4. Jimmy says:

    They are better off with the two of them heading into the season. With the cold weather, injury-prone starters and early season mechanics issues (remember C.C.’s first few starts in 2009?), they need the extra help. Some long relief outings will give them both an opportunity to audition with real competition.

    Unless there’s an urgent need for the Yankees to clear a roster spot, the value they’ll get in return for trading one of the Gaudin/Mitre pair is minimal. The real value in trading one of them would be to allow one of the young guys to come up (Melancon, Logan, etc.)

    • Joebrah says:

      I kind of agree with this. Except, they have three long relievers competing for two spots. I think the two spots of Aceves and Mitre/Gaudin will be able to eat up enough bullpen innings in the first month or so. Would Mitre have to clear waivers if sent to AAA? I kind of assumed that with where the two pitchers were towards the end of last season, Mitre would be sent down and Gaudin would stay in that second long relief spot.

      But I definitely think the Yankees are going to use a lot of their long relievers in the first month or so. They’ll also be looking to bring up Melancon at some point this season. And depending upon how the bullpen does against lefties, Logan, too.

      These are what we call good choices. Not enough spots for the talent. There aren’t many teams who have decisions like this.

  5. cr1 says:

    I’d think in such a close decision the call would depend partly on the market for the two — which one attracts a trading partner that has something to offer that NYY actually wants or needs.

  6. Hangoverologist says:

    I actually disagree with the notion that Mitre will get traded. At least right now. If the Yanks keep him until the deadline and he has a good year, they can flip him to some other team and they can get a C or maybe B prospect.

    • Steve H says:

      But what do you do to keep him on the roster?

      • Hangoverologist says:

        I think it depends on who loses the fifth starter battle. If Phil or Joba is sent to AAA to build innings, Mitre could take that open spot in the pen.

    • Zack says:

      I dont get that argumentt; if I’m a GM and Mitre has a good 30 innings as the long man out of the bullpen, that’s going to make me give up anything but a fringe prospect for him to be my long man?

  7. Stryker says:

    i’m not a mitre hater, but i tend to think his strong spring is more of a flash in the pan moment. i’m not sure we’ll see this kind of repeated success from him – in a yankees uniform, at least. gaudin has a very strong record of being at least league-average in the american league, and has more of a propensity to miss bats.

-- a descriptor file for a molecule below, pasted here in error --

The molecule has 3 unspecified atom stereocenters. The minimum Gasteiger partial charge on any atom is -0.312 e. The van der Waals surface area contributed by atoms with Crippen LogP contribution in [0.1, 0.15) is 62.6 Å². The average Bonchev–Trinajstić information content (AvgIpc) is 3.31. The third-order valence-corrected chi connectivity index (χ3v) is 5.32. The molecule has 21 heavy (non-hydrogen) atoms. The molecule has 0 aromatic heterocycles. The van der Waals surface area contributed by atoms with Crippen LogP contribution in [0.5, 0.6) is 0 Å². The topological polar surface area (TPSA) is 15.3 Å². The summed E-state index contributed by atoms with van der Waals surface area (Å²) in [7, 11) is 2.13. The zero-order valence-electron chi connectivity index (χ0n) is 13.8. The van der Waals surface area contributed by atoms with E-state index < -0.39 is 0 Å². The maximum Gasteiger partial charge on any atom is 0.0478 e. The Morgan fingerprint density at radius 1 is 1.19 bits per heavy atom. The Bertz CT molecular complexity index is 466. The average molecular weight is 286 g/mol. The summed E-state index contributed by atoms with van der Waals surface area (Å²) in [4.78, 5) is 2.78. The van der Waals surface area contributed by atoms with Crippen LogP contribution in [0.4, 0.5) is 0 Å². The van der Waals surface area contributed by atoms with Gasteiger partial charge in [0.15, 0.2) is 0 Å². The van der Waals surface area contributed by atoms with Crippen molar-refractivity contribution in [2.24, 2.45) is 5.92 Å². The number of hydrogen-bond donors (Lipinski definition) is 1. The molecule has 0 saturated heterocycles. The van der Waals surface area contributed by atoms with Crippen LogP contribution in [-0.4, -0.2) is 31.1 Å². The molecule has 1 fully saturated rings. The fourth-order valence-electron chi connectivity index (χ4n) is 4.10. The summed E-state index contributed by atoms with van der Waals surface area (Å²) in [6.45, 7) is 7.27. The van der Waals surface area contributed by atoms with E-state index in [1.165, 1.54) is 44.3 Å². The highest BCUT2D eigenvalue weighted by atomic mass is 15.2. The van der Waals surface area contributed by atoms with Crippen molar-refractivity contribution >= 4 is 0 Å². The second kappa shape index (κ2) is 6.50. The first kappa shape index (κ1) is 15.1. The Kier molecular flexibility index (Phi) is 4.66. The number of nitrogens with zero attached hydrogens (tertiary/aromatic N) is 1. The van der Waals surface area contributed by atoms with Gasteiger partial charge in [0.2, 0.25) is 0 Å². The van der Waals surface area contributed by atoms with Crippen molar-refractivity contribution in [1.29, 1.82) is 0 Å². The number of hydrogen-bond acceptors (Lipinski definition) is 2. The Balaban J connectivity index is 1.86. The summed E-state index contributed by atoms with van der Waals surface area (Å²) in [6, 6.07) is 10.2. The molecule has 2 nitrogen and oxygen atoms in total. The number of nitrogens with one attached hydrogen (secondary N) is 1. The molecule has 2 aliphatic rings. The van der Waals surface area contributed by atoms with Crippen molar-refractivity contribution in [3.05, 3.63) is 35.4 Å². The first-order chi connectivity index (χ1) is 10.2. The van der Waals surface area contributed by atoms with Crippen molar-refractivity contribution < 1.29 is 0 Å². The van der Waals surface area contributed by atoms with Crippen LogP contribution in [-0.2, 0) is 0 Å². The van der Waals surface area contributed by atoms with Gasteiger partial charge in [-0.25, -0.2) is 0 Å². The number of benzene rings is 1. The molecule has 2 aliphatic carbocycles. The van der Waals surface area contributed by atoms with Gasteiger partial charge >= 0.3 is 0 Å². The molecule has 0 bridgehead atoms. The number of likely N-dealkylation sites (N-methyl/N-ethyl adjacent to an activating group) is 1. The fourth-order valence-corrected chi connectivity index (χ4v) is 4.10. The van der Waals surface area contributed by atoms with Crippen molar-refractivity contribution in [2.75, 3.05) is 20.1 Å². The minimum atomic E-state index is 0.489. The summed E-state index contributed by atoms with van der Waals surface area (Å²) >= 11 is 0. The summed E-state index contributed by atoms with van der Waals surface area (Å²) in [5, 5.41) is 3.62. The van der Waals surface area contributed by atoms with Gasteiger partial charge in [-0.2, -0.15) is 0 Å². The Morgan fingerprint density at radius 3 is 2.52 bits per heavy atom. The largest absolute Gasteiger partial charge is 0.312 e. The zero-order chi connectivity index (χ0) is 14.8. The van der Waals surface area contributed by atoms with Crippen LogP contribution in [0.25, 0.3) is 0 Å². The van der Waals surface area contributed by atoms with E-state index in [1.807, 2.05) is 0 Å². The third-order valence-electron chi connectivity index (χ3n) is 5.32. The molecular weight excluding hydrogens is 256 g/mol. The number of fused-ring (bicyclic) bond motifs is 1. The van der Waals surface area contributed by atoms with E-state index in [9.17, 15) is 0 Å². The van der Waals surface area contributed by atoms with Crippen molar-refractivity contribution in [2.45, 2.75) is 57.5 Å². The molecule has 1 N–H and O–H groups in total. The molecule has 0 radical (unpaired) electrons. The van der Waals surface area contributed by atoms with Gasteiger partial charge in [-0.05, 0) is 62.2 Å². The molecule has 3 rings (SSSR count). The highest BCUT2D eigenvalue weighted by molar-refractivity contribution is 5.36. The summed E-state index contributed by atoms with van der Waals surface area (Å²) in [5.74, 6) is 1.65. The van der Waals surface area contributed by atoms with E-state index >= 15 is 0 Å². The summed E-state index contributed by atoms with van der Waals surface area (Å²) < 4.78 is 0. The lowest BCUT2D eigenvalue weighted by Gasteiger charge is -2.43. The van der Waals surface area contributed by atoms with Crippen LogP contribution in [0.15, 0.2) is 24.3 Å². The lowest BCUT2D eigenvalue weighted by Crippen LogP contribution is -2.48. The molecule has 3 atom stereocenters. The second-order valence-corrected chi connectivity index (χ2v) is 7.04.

sure, gaudin is “expensive” (only in the sense that he’s being paid millions compared to mitre’s 850k), but i’d rather keep around whoever is more of a sure thing.

  8. JoeyH says:

    I happen to really like Mitre. I wish they could put him in the rotation without retarding the growth of Hughes who’s the evident 5th Starter. Ahhh, the golden problem, having too much starting pitching. Gotta live it. Just remember how fast it can dry up though.

  9. Davey55 says:

    If I am not mistaken, Mitre is now into his second year from Tommy John surgery. Isn’t that typically the break out year for pitchers? I say keep him unless the offer is for someone who can help the team more than a level C prospect. If he pitches well he could easily be this year’s or even next year’s number 5 pitcher. Remember the young stud experiment of two years ago. I am not sure either Hughes or Chamberlain are true starters.

  10. Cecala says:

    I feel Mitre has more upside than Gauden. Sure Mitre sucked last year but if they can keep him for a few more weeks after spring training, I feel like they Yankees can get more worth from him.

    • Zack says:

      Well, keeping Gaudin and Mitre past ST would mean you have to send Joba, Hughes, DRob or Ace down to AAA.

      And you have to keep him for more than a few weeks, no one is trading guys in April/May. And really, if you’re another GM what are you giving up for Mitre? A few weeks as a long man is going to make another GM give up something better for him?

  11. Stryker says:

    i love how the majority of this site wanted mitre cut from the team last year now everyone thinks he can be a viable starting pitcher?! 362.1 IP with a 78 ERA+, most of those innings in the national league. no thanks.

  12. CS Yankee says:

    I’d be ok if they could move them both along as it brought them a better rated prospect. They can use Hughes & Ace as long reliefers and carry that second lefty in the pen.

    If you can’t get much with either one in a trade, throw Hughes down to AAA and keep him stretched in case a starter goes down in the first couple of months. If they stay “‘o8 rays” healthy….promote Hughes later, whereas he gets in 150-175 total innings this year and is set for 2011.

  13. B-Rando says:

    If we are not going to get much of anything for Mitre or Gaudin what does the “trade value” of either one of them matter? It should be a complete baseball decision based on which one will provide more to the team.